The extent and the specificity of the initial cell attachment induced by various proteins coated on plastic surfaces have been studied with the following results: (a) Cell adhesion on the surfaces coated with sialidase and beta-galactosidase was as strong as on concanavalin A and limulus lectin-coated surfaces and the reactions were strongly inhibited by glycosidase inhibitors or by competitive substrates. The adhesion on sialidase was inhibited by 2-deoxy-2,3-dehydro-N-acetylneuraminic acid and by polysialoganglioside (GT1b) at low concentration (0.05-0.1 mM). The cell adhesion on beta-galactosidase coat was inhibited by 1,4-D-galactonolactone and beta-methylgalactoside but not by alpha-methylgalactoside. Thus, the initiation of cell adhesion on glycosidase surfaces could be mediated through the interactions of the specific binding sites of the enzyme surface with the cell surface substrates under physiological conditions. (b) Cell adhesion on various lectins could be blocked by various competing monosaccharides at the concentrations similar to the inhibitory concentrations for binding of lectins from solution to the cells. (c) Cell adhesion on fibronectin surfaces as well as on gelatin-coated surfaces was equally inhibited by GT1b at relatively high concentrations (0.25-0.5 mM). Lower concentrations of GT1b (0.05-0.1 mM) inhibited the cell adhesion on surfaces of Limulus lectin and sialidase. It is suggested that the cell adhesion mediated by fibronectin is based on yet unknown interactions in contrast to a specific cell adhesion through glycosidases and lectins.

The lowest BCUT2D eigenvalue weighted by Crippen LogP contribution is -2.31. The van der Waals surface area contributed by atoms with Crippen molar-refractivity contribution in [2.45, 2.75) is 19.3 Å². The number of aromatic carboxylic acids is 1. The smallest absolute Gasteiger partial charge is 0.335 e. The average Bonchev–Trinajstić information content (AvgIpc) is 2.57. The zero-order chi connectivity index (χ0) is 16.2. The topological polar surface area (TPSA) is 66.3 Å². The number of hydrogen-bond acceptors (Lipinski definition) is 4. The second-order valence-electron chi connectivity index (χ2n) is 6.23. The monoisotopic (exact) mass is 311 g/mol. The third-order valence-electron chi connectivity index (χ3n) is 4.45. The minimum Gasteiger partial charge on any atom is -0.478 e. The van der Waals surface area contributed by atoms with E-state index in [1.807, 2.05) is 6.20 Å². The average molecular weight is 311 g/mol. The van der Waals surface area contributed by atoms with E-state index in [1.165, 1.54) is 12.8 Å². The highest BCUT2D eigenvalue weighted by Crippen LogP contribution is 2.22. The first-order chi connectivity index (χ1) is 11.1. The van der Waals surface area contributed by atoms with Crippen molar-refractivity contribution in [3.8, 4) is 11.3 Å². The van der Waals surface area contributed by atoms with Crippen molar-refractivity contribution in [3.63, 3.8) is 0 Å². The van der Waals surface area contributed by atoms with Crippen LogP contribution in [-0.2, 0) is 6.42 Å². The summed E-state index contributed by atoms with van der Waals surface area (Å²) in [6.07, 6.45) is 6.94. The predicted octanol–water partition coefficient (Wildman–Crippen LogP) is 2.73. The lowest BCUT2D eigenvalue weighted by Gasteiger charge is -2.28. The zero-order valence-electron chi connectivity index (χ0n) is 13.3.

This content is only available as a PDF.